A launch sequence commences halfway through “Seven Stars,” an early track on Air’s Le Voyage Dans La Lune. One would expect some element of bombast, say a cymbal crash or a horn blast, to greet the listener at the end of the fifteen-second countdown. Instead, the music conspicuously fades and all that’s left is a brisk bass-guitar pattern and the sound of a heartbeat. If you’re a fan of the French duo, your heart may begin thump right along. This is the album you’ve been waiting for, Air’s grand return to the cosmos, the proper follow-up to Moon Safari.
Fourteen years after their seminal debut, Nicolas Godin and Jean-Benoît Duncke have failed to deliver an album half as accomplished. Though they have shown flashes of brilliance, their post-Safari work has been limp by comparison. Talkie Walkie, impressive at the time, sounded better following the maddening 10, 000 HZ Dream. Pocket Symphony and Love 2 flirted with self-parody. Sure, The Virgin Suicides was a bright spot, but for me, only “Playground Love” still shines.
Air’s lackluster track record makes Le Voyage Dans La Lune all the more remarkable. Godin and Dunkel are proven craftsmen. But who knew they still had such terrific melodies, inventive chord progressions, and left-field ideas in them? The prestigious, and prodigious, task of scoring a restored version of Georges Méliès’ 1902 sci-fi classic brought urgency to the work. They completed the original sixteen-minute score in a week, and were so inspired by the project that they fleshed it out into a full, and thankfully compact, album. Air’s reverence for Méliès, France’s national treasure, is evident throughout. La Lune jumps for joy at its very existence.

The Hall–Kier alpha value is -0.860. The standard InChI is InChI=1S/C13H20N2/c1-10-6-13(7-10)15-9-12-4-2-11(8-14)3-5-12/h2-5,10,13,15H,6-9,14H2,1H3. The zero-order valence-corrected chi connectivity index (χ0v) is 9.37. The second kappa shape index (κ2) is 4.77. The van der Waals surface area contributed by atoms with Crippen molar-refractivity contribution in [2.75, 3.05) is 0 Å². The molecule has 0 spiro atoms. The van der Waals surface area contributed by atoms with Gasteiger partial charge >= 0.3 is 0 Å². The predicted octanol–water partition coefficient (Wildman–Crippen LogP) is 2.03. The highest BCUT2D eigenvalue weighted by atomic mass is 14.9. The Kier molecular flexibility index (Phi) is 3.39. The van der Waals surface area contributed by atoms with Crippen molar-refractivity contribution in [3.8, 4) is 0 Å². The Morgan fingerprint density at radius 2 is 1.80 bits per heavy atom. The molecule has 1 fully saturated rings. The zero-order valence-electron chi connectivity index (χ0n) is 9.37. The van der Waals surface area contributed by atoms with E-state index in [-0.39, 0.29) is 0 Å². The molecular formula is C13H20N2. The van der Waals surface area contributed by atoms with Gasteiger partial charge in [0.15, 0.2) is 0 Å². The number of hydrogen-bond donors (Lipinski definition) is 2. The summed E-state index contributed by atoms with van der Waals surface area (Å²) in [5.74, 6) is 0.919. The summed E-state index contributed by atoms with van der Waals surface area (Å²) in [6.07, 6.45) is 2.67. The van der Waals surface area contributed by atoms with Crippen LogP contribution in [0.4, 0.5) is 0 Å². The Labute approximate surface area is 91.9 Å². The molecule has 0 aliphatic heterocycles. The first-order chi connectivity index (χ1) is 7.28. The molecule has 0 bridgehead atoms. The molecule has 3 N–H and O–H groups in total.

This is not just another soundtrack album. These eleven tracks are true songs and are worthy apart from their cinematic utility. “Seven Stars,” La Lune’s gorgeous pop standout, features a beguiling performance by Beach House’s Victoria Legrand. But it’s not the song I return to. The instrumentals are even more infectious. The full-throttle thrust of “Parade,” with its marching band drumbeat and descending, crunchy guitar melodies, yanks Air off the couch and onto the dance floor. “Sonic Armada,” the duo’s best track since “Sexy Boy,” passes around its 70’s lounge melody with glee, a wedge of lunar cheese that ages to perfection the more you hear it.
The special edition of the album includes the restored film, which premiered to a rapturous audience at Cannes last year. The full album can be properly savored on its own, but seeing Méliès’ still-staggering special effects played atop of Air’s score puts the duo’s work into proper context. The seventeen seconds of “Homme Lune” may seem tossed-off on the album. Hear it while watching the iconic image of a rocket landing — splat! — into the eye of the moon and marvel at Air’s achievement. Album closer “Lava” is even more beautiful when the Earth rises above the film’s astronomic adventurers.
Le Voyage Dans La Lune is Air’s magnum opus, no doubt. Moon Safari has been overly praised. Maybe Air has been too. But Georges Méliès, the muse of the moment (please see Hugo) has inspired an album so expert that it really doesn’t matter either way. Air’s second trip to the moon is as exhilarating as its source material. Air's lovely and inventive cargo sticks its landing. The man in the moon is smiling somewhere.